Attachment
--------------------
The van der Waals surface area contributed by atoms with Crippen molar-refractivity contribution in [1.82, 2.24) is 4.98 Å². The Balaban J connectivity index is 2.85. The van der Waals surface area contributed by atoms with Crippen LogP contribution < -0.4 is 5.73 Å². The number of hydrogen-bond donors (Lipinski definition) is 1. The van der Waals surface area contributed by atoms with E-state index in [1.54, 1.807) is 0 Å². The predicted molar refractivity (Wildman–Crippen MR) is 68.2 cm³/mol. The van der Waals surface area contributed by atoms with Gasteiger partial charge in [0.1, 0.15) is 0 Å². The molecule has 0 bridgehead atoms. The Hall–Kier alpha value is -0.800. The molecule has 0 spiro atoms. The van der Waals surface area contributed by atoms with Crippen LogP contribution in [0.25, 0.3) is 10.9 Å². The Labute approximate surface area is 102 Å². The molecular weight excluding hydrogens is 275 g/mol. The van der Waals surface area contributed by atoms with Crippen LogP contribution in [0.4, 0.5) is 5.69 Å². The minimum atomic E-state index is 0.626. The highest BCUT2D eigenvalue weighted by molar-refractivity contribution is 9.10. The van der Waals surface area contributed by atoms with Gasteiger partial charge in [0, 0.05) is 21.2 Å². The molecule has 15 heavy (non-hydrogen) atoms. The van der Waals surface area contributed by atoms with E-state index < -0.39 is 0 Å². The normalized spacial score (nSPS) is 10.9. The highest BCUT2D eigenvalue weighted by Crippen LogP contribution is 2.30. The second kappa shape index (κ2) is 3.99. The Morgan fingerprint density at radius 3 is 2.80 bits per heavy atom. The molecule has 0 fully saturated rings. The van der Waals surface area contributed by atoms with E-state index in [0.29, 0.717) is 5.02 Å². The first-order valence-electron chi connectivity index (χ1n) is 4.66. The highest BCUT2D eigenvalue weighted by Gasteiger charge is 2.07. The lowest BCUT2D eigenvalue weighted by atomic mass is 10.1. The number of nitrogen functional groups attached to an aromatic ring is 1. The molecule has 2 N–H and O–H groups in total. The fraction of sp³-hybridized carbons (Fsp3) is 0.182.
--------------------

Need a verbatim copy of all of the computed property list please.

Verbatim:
The van der Waals surface area contributed by atoms with Crippen molar-refractivity contribution in [1.82, 2.24) is 4.98 Å². The Balaban J connectivity index is 2.85. The van der Waals surface area contributed by atoms with Crippen LogP contribution < -0.4 is 5.73 Å². The number of hydrogen-bond donors (Lipinski definition) is 1. The van der Waals surface area contributed by atoms with E-state index in [1.54, 1.807) is 0 Å². The predicted molar refractivity (Wildman–Crippen MR) is 68.2 cm³/mol. The van der Waals surface area contributed by atoms with Gasteiger partial charge in [0.1, 0.15) is 0 Å². The molecule has 0 bridgehead atoms. The Hall–Kier alpha value is -0.800. The molecule has 0 spiro atoms. The van der Waals surface area contributed by atoms with Crippen LogP contribution in [0.25, 0.3) is 10.9 Å². The Labute approximate surface area is 102 Å². The molecular weight excluding hydrogens is 275 g/mol. The van der Waals surface area contributed by atoms with Crippen LogP contribution in [0.4, 0.5) is 5.69 Å². The minimum atomic E-state index is 0.626. The highest BCUT2D eigenvalue weighted by molar-refractivity contribution is 9.10. The van der Waals surface area contributed by atoms with Gasteiger partial charge in [0, 0.05) is 21.2 Å². The molecule has 15 heavy (non-hydrogen) atoms. The van der Waals surface area contributed by atoms with E-state index < -0.39 is 0 Å². The normalized spacial score (nSPS) is 10.9. The highest BCUT2D eigenvalue weighted by Crippen LogP contribution is 2.30. The second kappa shape index (κ2) is 3.99. The Morgan fingerprint density at radius 3 is 2.80 bits per heavy atom. The molecule has 0 fully saturated rings. The van der Waals surface area contributed by atoms with E-state index in [0.29, 0.717) is 5.02 Å². The first-order valence-electron chi connectivity index (χ1n) is 4.66. The highest BCUT2D eigenvalue weighted by Gasteiger charge is 2.07. The lowest BCUT2D eigenvalue weighted by atomic mass is 10.1. The number of nitrogen functional groups attached to an aromatic ring is 1. The molecule has 2 N–H and O–H groups in total. The fraction of sp³-hybridized carbons (Fsp3) is 0.182.